It's literally a developing story: Snap shots of a stunning young bride and groom from a bygone decade.
Eyes to the camera, both smiling, her gloved hands holding a traditional bouquet, and he donning a lovely carnation in a button hole.
Who are they and where are they now?
The photos were taken by photographer Ian Hulse, who has since died. His son Richard wants to give the couple pictured these precious souvenirs of their special day. But he needs help finding them.
"When my father passed away I inherited his personal archive of private, creative work that he did when he was a professional photographer. It also included a whole lot of family photos - stuff from the 1960s and from the 1970s," Richard told Checkpoint.
"Recently I was looking through these photos for an image of my mother to scan, and I found a little packet of negatives that was somebody's wedding, that was not part of our family.
"He was active from the '50s through to the late '70s, but he was doing weddings I think from the '60s through to possibly the early '70s."
Richard thinks based on the negative the mystery wedding photos could be from the late 1960s or early 1970s.
"Someone described them as being quite … picturesque. They've got this kind of old world feel to them. There are large flowers the bride is holding.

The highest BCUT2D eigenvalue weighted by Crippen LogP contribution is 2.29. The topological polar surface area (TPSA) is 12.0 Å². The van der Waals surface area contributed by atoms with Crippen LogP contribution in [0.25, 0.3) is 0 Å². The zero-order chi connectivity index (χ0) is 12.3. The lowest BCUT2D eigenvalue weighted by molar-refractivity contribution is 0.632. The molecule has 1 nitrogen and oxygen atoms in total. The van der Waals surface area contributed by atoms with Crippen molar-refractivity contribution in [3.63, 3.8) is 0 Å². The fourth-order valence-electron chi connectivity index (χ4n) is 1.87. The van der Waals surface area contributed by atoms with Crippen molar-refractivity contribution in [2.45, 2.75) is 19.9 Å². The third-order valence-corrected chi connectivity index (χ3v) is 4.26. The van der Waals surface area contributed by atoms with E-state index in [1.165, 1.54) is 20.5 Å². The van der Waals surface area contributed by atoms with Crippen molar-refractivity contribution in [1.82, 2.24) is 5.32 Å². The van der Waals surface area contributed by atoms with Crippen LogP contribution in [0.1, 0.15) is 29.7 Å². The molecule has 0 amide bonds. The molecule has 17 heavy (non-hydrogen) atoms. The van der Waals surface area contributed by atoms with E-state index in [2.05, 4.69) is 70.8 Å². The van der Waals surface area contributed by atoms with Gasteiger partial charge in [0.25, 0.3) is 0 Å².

"The suits are back in fashion now, these photos could have been taken relatively recently.
"They're backlit, which is quite a common attribute I think for wedding photos, because it creates a beautiful halo around the bride's veil.
"I'm guessing it's Wellington region, possibly even Lower Hutt. My father was active in Lower Hutt and Wellington as a wedding photographer."
Richard said in earlier decades the negatives would have been about half the frame size.
"These are 6x7cm, so the camera he would have been using to shoot these was probably a Mamiya 6x7 medium format. This type of film known as 120, in the professional trade."
At the top of the packaging it says: "Barr-Carlyle wed".
The couple may be in the 70s or 80s now, Richard said.
"I think they're probably still living. They look young enough in this photo to still be around, so I hope we can actually find either them or their children, because I think family history represented in photographs are so important.
"And quite often these memories are lost, from generation to generation because nobody knows you know who's in the photo."
The 12 negatives include shots of the whole bridal party, the bride and groom, and just the bride.
Richard hopes anyone who knows the happy couple, or are family, should email Checkpoint@rnz.co.nz to get the photos back to the people in them.